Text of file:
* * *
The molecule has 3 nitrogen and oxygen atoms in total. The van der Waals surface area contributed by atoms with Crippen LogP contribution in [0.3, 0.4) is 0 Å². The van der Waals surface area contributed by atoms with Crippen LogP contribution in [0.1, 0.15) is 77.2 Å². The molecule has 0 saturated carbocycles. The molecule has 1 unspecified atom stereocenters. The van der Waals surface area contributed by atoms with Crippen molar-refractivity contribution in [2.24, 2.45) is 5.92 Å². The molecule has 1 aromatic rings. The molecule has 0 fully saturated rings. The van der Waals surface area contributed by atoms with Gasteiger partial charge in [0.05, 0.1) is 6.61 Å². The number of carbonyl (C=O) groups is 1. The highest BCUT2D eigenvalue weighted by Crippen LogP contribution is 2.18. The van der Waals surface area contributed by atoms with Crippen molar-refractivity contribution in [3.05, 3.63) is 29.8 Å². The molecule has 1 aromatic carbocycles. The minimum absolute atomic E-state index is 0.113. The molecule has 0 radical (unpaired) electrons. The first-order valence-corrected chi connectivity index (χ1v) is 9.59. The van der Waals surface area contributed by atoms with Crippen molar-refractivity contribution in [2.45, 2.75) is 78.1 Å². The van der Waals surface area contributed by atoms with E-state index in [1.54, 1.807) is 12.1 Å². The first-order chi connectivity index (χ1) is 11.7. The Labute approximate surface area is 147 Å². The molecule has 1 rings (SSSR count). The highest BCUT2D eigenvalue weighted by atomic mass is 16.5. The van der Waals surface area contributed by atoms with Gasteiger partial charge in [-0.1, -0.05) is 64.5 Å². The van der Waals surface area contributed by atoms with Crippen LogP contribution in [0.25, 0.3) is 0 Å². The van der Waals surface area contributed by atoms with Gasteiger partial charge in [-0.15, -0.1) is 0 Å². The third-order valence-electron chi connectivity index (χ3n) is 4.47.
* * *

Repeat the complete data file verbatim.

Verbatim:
The molecule has 3 nitrogen and oxygen atoms in total. The van der Waals surface area contributed by atoms with Crippen LogP contribution in [0.3, 0.4) is 0 Å². The van der Waals surface area contributed by atoms with Crippen LogP contribution in [0.1, 0.15) is 77.2 Å². The molecule has 0 saturated carbocycles. The molecule has 1 unspecified atom stereocenters. The van der Waals surface area contributed by atoms with Crippen molar-refractivity contribution in [2.24, 2.45) is 5.92 Å². The molecule has 1 aromatic rings. The molecule has 0 fully saturated rings. The van der Waals surface area contributed by atoms with Gasteiger partial charge in [0.05, 0.1) is 6.61 Å². The number of carbonyl (C=O) groups is 1. The highest BCUT2D eigenvalue weighted by Crippen LogP contribution is 2.18. The van der Waals surface area contributed by atoms with Crippen molar-refractivity contribution in [3.05, 3.63) is 29.8 Å². The molecule has 1 aromatic carbocycles. The minimum absolute atomic E-state index is 0.113. The molecule has 0 radical (unpaired) electrons. The first-order valence-corrected chi connectivity index (χ1v) is 9.59. The van der Waals surface area contributed by atoms with Crippen molar-refractivity contribution in [2.45, 2.75) is 78.1 Å². The van der Waals surface area contributed by atoms with E-state index in [1.54, 1.807) is 12.1 Å². The first-order chi connectivity index (χ1) is 11.7. The Labute approximate surface area is 147 Å². The molecule has 1 rings (SSSR count). The highest BCUT2D eigenvalue weighted by atomic mass is 16.5. The van der Waals surface area contributed by atoms with Gasteiger partial charge in [-0.1, -0.05) is 64.5 Å². The van der Waals surface area contributed by atoms with Crippen LogP contribution in [0.25, 0.3) is 0 Å². The van der Waals surface area contributed by atoms with Gasteiger partial charge in [-0.15, -0.1) is 0 Å². The third-order valence-electron chi connectivity index (χ3n) is 4.47.